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Courtship of Birds

Originally published in Green Country, Issue 124 (Feb 2017)
Author: Green Power

As with most animals, birds' lives include the vital task of producing offspring. Before that, each has to find a suitable partner. In the world of birds, the competition between males in chasing females is vigorous. The females are very choosy in selecting healthy "other halves", to ensure that their offspring will in turn have the best chance to prosper. For successfully courtship, the males must employ a range of strategies to attract the opposite sex.

Looking handsome

Female birds may prefer a brightly-coloured partner with shimmering feathers, as the plumage is an indication of the male's health. In the long history of evolution, colourful males are therefore selected while the females are often drab.

To enhance the "handsome" strategy, some birds display their vivid feathers in dances. Superb Bird-of-paradise (Lophorina superba) of New Guinea rainforest and Victoria's Riflebird (Ptiloris victoriae) of Australia are among the experts in this.

Peafowl is another bird we are all familiar with, and cannot be missed out. The peacock (males) spread their tail feathers in courtship. A long tail, bright and symmetrical feathers with numerous eyespots all indicate health and fitness, and are more attractive to the females.

Enchanting songs

Female birds are also attracted to loud and lasting songs. It may be even better if the melody is complicated, signifying a strong, enduring and experienced singer. Asian Koel (Eudynamys scolopaceus) is a common bird in Hong Kong. You can often hear its "Ko-el" song at dawn in spring; it's simple but repeated often for long periods, surely demonstrating stamina.

Some birds do more than just sing. The courting ritual of Domestic Pigeon (Columba livia) includes straightening the neck, puffing up the neck feathers, and chasing the female while making cooing noises. Eurasian Tree Sparrow (Passer montanus), on the other hand, chatters and hops around its partner in a cute manner like a wind-up toy.

Tango dancing

Some birds impress the other halves by dancing, and some couples may even dance together. For example, Bridled Tern (Onychoprion anaethetus) can dance a "tango", while Black-winged Stilt (Himantopus himantopus) performs a "ballet". The grebes' dance is most amazing: the pair swing their heads in rhythm, then paddle rapidly to "run" on water! Their movements are rapid, and if one cannot follow the footsteps of the other, then the matching fails!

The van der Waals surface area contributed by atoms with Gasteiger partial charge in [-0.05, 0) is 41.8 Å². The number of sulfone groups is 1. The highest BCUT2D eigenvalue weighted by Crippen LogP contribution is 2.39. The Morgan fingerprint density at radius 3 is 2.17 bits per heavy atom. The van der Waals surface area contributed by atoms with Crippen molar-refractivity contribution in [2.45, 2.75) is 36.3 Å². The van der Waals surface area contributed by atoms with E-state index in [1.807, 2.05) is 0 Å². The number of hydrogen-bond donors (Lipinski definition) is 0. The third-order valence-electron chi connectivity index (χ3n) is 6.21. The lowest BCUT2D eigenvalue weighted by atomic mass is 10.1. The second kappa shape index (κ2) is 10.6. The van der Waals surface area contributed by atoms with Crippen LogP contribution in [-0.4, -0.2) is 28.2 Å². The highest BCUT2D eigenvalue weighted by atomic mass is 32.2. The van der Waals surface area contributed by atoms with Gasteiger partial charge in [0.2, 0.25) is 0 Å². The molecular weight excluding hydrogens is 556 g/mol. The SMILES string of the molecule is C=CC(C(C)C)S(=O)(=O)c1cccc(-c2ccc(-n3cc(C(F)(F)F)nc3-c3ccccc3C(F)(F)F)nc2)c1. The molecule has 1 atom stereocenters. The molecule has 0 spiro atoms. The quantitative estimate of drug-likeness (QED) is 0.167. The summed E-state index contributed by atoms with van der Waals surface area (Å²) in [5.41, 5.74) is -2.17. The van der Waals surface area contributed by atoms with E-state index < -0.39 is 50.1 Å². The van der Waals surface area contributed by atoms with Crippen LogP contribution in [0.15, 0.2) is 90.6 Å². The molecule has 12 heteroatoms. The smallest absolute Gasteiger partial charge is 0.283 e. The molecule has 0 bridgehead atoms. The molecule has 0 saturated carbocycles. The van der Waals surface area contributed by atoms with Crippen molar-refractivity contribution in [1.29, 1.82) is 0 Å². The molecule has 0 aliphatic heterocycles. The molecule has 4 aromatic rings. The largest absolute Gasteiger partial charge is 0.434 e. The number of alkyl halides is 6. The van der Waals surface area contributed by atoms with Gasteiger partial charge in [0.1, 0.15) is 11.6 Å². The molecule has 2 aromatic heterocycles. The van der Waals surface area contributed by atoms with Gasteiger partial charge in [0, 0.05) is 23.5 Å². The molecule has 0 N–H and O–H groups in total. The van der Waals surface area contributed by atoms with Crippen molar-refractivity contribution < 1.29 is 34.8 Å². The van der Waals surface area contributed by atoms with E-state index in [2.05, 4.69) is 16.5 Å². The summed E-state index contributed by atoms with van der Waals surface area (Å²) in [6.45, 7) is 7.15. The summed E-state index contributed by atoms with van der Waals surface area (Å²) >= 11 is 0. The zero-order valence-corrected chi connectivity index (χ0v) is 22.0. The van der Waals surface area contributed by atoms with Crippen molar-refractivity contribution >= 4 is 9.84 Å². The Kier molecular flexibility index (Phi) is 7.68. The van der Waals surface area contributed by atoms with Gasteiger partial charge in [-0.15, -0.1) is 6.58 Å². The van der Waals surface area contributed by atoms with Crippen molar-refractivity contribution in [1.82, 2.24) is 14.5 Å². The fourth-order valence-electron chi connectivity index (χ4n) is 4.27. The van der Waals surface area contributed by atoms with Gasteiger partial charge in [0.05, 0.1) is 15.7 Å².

Engagement gifts

Some males will prepare courtship gifts, or special courtship grounds. A male bowerbird builds a complex structure called a bower on the ground, using twigs and branches decorated with collected fruits, leaves, flowers, feathers, shells and even human items such as coins, plastic pieces and buttons. After visiting several bowers, a female will choose the most impressive architect as its mate.

A male may also choose a simpler option, like grebes – which apart from dancing will donate algae as building material. The larger the algae the more charming to the female

Terns displaying with a graceful courtship dance. The photo shows Royal Terns (Thalasseus maximus), the range of which covers America and Africa.
Image "Tern Courtship" by Ingrid Taylar is licensed under CC BY 2.0
Male Victoria's Riflebird displaying its wing feathers under the sunlight. The feathers under the bill and on the throat are eye-catching.
In most cases, male birds are brightly coloured while the females are drab. A typical example shown here is Fork-tailed Sunbird (Aethopyga christinae): male (above), and female (below).
The male pigeon puffs up the neck feathers and coos after its potential mate.
Image "Courtship" by Ingrid Taylar is licensed under CC BY 2.0
Grebe courtship dance. The photo shows Western Grebes (Aechmophorus occidentalis).
Algae as engagement gift. The photo shows Great Crested Grebes (Podiceps cristatus)。
Image "Courtship display" by Akulatraxas is licensed under CC BY 2.0
Image Image
Satin Bowerbird (Ptilonorhynchus violaceus) (male) from Australia and the ornate bower it builds to attract a partner.

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